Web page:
What is a carotid endarterectomy (CEA)?
For some patients with carotid artery disease, the surgical removal of the plaque within the carotid artery (the artery that supplies blood to the brain) may be recommended. This procedure is called a carotid endarterectomy. Carotid endarterectomy is the most commonly performed surgical treatment for carotid artery disease.
Why is this procedure performed? Why do I need this procedure?
Carotid endarterectomy (CEA) may be recommended for patients who have had a transient ischemic attack (TIA) or a mild stroke due to significant carotid artery disease. For these individuals, carotid endarterectomy can be highly beneficial in preventing future strokes.
CEA may also be offered to those with severe narrowing or blockage (usually at least 80 percent) in the carotid artery who have not had symptoms related to this disease.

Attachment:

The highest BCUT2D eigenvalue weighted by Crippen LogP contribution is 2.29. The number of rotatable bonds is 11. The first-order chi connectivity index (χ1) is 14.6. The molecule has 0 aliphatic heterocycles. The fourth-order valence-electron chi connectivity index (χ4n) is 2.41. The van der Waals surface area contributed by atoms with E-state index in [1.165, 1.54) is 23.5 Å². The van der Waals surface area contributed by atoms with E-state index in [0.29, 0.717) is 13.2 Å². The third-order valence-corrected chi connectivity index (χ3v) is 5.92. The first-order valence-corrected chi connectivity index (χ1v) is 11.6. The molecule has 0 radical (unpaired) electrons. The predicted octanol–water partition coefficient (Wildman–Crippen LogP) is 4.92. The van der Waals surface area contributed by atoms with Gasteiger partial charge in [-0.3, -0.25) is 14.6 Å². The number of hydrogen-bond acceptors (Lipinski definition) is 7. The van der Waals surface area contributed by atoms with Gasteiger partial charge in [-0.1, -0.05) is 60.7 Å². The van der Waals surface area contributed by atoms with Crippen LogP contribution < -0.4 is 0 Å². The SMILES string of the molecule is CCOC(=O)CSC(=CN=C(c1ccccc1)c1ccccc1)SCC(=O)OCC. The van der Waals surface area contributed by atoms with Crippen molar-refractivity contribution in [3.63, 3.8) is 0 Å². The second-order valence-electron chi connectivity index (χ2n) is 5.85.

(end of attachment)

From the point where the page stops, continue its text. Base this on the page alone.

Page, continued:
The decision to proceed with surgical therapy has to be made on an individual basis by the patient and his or her physician.
If a patient has a stroke, it is important to get to an Emergency Room to obtain prompt medical treatment within three to six hours. For more information on stroke, visit here.
Where is the procedure performed and who performs carotid endarterectomy?
This procedure is performed in the hospital surgical suite by a vascular surgeon.
What are the risks and potential complications of the procedure?
As with any surgery, there is a risk of complications. In the hands of an experienced surgeon, there is minimal risk for bleeding, infection, blood clots, brain damage, stroke or heart attack.
The risks of this procedure vary, depending on the severity of your carotid artery disease, location of the blockage, whether you've had a previous stroke and the presence of other coexisting medical conditions. If this surgery is recommended as a treatment option for you, please talk with your health care team about why the procedure is recommended, the benefits and risks of the procedure, as well as the hospital's surgical outcomes.